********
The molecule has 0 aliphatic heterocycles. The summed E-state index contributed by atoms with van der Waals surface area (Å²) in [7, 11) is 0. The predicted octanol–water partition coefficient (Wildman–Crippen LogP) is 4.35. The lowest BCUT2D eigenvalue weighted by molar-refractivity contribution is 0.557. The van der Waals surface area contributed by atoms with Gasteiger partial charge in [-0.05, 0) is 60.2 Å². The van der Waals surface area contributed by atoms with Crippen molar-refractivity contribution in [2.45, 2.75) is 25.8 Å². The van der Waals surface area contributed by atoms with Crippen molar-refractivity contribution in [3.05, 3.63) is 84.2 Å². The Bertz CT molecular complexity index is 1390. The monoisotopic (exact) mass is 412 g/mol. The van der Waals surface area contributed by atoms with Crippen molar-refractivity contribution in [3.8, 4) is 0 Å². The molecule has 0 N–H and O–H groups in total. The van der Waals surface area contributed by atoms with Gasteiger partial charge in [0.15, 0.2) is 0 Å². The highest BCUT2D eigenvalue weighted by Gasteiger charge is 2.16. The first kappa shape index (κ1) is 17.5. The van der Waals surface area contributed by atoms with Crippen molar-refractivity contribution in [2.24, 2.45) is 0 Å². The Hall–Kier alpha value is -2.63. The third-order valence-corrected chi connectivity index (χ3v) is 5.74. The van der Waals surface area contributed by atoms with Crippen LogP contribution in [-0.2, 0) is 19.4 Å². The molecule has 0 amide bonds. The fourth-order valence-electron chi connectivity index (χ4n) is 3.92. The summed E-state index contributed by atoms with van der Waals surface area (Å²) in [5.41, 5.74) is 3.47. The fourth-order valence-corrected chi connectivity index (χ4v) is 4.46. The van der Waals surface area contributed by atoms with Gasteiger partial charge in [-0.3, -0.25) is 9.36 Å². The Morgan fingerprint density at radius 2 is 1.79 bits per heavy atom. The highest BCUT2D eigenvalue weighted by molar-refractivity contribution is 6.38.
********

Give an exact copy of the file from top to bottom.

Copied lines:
The molecule has 0 aliphatic heterocycles. The summed E-state index contributed by atoms with van der Waals surface area (Å²) in [7, 11) is 0. The predicted octanol–water partition coefficient (Wildman–Crippen LogP) is 4.35. The lowest BCUT2D eigenvalue weighted by molar-refractivity contribution is 0.557. The van der Waals surface area contributed by atoms with Gasteiger partial charge in [-0.05, 0) is 60.2 Å². The van der Waals surface area contributed by atoms with Crippen molar-refractivity contribution in [2.45, 2.75) is 25.8 Å². The van der Waals surface area contributed by atoms with Crippen molar-refractivity contribution in [3.05, 3.63) is 84.2 Å². The Bertz CT molecular complexity index is 1390. The monoisotopic (exact) mass is 412 g/mol. The van der Waals surface area contributed by atoms with Crippen molar-refractivity contribution in [3.8, 4) is 0 Å². The molecule has 0 N–H and O–H groups in total. The van der Waals surface area contributed by atoms with Gasteiger partial charge in [0.15, 0.2) is 0 Å². The highest BCUT2D eigenvalue weighted by Gasteiger charge is 2.16. The first kappa shape index (κ1) is 17.5. The van der Waals surface area contributed by atoms with Crippen molar-refractivity contribution in [2.24, 2.45) is 0 Å². The Hall–Kier alpha value is -2.63. The third-order valence-corrected chi connectivity index (χ3v) is 5.74. The van der Waals surface area contributed by atoms with Crippen LogP contribution in [-0.2, 0) is 19.4 Å². The molecule has 0 amide bonds. The fourth-order valence-electron chi connectivity index (χ4n) is 3.92. The summed E-state index contributed by atoms with van der Waals surface area (Å²) in [5.41, 5.74) is 3.47. The fourth-order valence-corrected chi connectivity index (χ4v) is 4.46. The van der Waals surface area contributed by atoms with Gasteiger partial charge in [-0.3, -0.25) is 9.36 Å². The Morgan fingerprint density at radius 2 is 1.79 bits per heavy atom. The highest BCUT2D eigenvalue weighted by molar-refractivity contribution is 6.38.